Appalachian rock and slacker hymns make for a defiant CD.
Appalachian rock and slacker hymns make for a defiant CD.

Scott Miller & The Commonwealth

Virginia's Sic Semper Tyrannis -- Thus Always to Tyrants -- is rivaled only by New Hampshire's "Live Free or Die" and West Virginia's "Mountaineers Are Always Free" (translation: If you don't like what we're doing up here, come and get us) in terms of sheer state snarkiness. Compound its in-your-face nature with the fact that wanna-be Virginian John Wilkes Booth hijacked the motto as his cri de coeur after whacking Honest Abe and leaping from the presidential box to the stage below, and you've got one stubbornly held motto.

Ex V-Roys front man Scott Miller has made a similar leap, albeit merely from a band's confines to a solo setting, and unlike Booth, Miller has most decidedly not crippled himself in the process. His first full-band solo CD heralds Miller's arrival as a great American singer-songwriter.

Miller's keen eye for detail, self- deprecating humor, soul-baring honesty and sheer love of wordplay combine for a still-ripening talent on par with other great regional songwriters. A line like "Winter will spring and summer will fall," from his anthemic "Lovin' That Girl Is Too Hard on a Man" comes only to the truly blessed, and often then only in dreams, as it did with Miller. On the epic "Across the Line," Miller crafts another gem when he sings, "There's nothing wrong with where I come from, but sometimes it's meant to be just that."

A native of Virginia's Shenandoah Valley, the 30-year-old Miller brings his commonwealth to life the same way that Springsteen does the Jersey shore and John Prine the Western Kentucky coal and tobacco lands. Miller's Virginia is populated by well-meaning ne'er-do-wells and the ghostly legions of Confederate and Union dead who sleep beneath every Virginian's feet.

There is also more than enough detail here to suggest that Miller knows a thing or two about raising hell. On "Goddamn the Sun" Miller rages at the light breaking in the eastern sky after a night of heavy drinking, that awful hour familiar to only the most devoted of night owls, when the beer's gone, the stores won't sell any more, and the paper hits the front porch like a judge's gavel. All the world but your own sorry self is off to earn a living, and you realize that tomorrow -- perhaps even the rest of your life -- will be a senseless waste of time.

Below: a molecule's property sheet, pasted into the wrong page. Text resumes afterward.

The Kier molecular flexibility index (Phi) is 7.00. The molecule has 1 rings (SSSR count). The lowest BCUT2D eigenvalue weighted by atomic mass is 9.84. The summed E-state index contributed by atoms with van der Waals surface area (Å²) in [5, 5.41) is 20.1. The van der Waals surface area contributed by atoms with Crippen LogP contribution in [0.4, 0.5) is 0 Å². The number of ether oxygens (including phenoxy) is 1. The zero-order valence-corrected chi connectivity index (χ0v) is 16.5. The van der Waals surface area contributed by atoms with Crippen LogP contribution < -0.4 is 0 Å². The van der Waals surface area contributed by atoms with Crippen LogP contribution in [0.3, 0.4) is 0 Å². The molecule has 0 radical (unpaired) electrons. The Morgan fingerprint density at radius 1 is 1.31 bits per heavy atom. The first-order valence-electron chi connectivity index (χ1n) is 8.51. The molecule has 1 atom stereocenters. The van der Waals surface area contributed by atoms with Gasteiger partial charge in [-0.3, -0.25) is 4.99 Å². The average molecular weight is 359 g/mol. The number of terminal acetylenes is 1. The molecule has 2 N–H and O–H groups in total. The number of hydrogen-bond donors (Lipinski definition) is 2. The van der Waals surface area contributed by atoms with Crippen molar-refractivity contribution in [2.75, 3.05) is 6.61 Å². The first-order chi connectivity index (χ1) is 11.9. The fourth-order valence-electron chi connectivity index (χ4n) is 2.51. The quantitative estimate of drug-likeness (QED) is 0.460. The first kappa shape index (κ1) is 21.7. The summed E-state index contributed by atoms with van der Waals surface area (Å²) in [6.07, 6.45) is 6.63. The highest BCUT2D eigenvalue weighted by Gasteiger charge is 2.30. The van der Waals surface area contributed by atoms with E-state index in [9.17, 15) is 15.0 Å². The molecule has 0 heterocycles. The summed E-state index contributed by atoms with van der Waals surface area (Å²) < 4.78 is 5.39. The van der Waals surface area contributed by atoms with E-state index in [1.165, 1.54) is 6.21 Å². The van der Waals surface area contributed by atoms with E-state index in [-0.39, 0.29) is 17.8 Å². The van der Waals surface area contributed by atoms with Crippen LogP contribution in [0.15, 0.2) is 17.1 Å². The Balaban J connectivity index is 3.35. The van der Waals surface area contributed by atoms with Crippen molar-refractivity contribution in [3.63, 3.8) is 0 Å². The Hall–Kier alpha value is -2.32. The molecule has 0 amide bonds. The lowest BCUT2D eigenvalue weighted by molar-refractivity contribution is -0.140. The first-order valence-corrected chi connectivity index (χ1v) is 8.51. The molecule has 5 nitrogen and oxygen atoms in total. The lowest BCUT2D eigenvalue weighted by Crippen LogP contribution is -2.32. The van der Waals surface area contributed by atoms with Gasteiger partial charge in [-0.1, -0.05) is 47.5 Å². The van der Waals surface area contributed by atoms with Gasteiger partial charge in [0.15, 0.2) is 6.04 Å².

The senseless waste of lives, also known to every good Virginian as The War Between the States, provides grist for Miller, too. Two songs -- "Highland County Boy" and "Dear Sarah" -- offer a mini-suite of the tragic era that defined The Old Dominion before and ever after. Each can stand with the historical songs of former V-Roys mentor Steve Earle, whose "Ben McCullough" and "Tom Ames' Prayer" Miller's tunes resemble in their powers of resurrection.

Musically, Miller and producer R.S. Field vary from Appalachian string sounds to sweeping Revolver-esque arrangements, complete with wailing guitars and cellos wildly sawed. Miller strips the sound to bare essentials with the closer, a self-penned mountain hymn titled "Is There Room on the Cross for Me?" Miller calls it the world's first "slacker spiritual," but he's being too hard on himself. Just as he is when he sings on that same song, "O Lord hear me cry, I've not earned the right to die."

If he hadn't earned the right when he wrote that line, he has now, for these songs will live forever, at least in this critic's CD collection. But God willing the world will wring 40 or 50 more years of quality meal from Scott Miller.


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